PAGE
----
Kirby Dick’s documentary TWIST OF FAITH is a very fine work, although perhaps not quite as atmospheric as these screen-shots suggest. In fact, since he gives cameras to two of his central characters, professional polish in the filmmaking is rather beside the point, although actually the really evocative images often come from this footage. But KD unfolds his story with enormous assuredness and patience, and he seems to have discovered the most compelling way in to the ongoing saga of child abuse by Catholic priests.
His protagonist is a firefighter, sexually molested at age 14 by his priest. Despite this trauma, he’s built a good life for himself, his wife and two kids. Then he buys a new house and discovers that his former abuser lives five doors down. The wound is reopened, and there’s now the necessity to do something about it — he can’t have this man as a neighbour, after all. But, assured by his bishop that no other allegations of abuse have been made, it seems he’s powerless.
Then it transpires that there are in fact over a dozen other allegations, which the bishop was apparently sitting on — frustratingly, the guy dies before he can be made to explain himself (and, it is to be hoped, goes directly to Hell). Our brave hero launches a class action against the church, but he’s up against impossible odds — the Church is unbelievably rich, and apparently determined to admit no wrongdoing. Our man’s wife, who converted to Catholicism when they married, doesn’t want him to leave the Church, his childhood friends are more concerned that his faith might be in danger than about the ordeal he’s going through in the search for justice, and even his mother would seemingly prefer he just forgot about it.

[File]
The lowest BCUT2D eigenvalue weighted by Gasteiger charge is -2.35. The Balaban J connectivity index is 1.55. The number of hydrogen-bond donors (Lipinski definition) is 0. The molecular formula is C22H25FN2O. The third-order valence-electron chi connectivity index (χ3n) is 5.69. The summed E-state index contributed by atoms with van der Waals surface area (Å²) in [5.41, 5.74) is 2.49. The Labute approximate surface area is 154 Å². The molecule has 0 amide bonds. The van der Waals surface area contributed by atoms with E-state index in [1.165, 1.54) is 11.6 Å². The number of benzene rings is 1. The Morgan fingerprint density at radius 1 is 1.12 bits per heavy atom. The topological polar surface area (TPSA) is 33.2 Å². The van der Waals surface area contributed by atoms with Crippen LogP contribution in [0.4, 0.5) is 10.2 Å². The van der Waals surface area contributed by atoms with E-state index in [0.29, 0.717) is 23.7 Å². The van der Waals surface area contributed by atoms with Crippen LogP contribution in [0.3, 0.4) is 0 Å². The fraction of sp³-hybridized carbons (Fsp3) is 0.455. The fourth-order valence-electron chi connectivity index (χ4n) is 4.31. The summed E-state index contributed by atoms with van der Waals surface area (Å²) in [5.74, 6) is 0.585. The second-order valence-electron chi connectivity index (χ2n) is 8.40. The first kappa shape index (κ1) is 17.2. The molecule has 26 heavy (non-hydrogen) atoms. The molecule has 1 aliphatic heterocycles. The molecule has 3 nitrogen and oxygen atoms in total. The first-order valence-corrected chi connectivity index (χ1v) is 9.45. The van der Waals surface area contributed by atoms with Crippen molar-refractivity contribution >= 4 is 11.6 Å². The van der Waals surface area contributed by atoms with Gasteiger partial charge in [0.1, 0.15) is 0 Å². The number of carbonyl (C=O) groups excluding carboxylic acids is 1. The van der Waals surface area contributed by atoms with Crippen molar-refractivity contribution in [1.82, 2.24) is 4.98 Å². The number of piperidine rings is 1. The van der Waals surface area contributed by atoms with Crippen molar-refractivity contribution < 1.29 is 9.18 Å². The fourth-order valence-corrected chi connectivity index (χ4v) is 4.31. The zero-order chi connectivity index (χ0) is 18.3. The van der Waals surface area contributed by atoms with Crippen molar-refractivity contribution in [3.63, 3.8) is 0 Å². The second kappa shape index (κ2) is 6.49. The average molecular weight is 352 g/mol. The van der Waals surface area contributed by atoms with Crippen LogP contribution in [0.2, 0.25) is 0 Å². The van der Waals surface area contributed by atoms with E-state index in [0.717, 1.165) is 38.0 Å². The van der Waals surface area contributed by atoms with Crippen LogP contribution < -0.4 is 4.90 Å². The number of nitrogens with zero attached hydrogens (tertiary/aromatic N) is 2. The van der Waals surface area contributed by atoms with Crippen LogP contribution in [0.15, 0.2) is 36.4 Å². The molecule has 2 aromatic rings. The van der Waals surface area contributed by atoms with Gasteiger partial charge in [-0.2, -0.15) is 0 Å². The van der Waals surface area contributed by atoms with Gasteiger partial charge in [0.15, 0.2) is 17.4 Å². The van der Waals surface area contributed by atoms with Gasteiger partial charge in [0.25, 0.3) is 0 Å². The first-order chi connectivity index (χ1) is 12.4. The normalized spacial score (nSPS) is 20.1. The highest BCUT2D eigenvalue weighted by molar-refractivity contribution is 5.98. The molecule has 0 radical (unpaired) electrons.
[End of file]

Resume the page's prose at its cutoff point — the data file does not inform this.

The film is pretty sympathetic to everybody except the abusers themselves, and those who covered for them, but it’s hard not to resent the ineffective support group surrounding this beleaguered man — people who should care most for him, but who are so devoted to their faith that they will put his suffering second to the authority of the very institution which abused, and continues to abuse him.
Watched this with Fiona and Mary Gordon, a documentarist and former accommodation office for the Edinburgh Film Festival. Mary has her own way of ranking filmmakers, not just on cinematic merit, but also on how easy-going they were about their accommodation (Filmmakers beware! The Accommodation Officer sees all!). Kirby Dick fell somewhat short of her standards, though he was by no means the worst case she’s had to deal with, but I think by the end of this impressive and moving work, she was ready to forgive. For my part, when I attempted a fumbling and ill-equipped interview with Mr Dick last year, I found him to be patience and good grace personified.
Buy KD here: This Film Is Not Yet Rated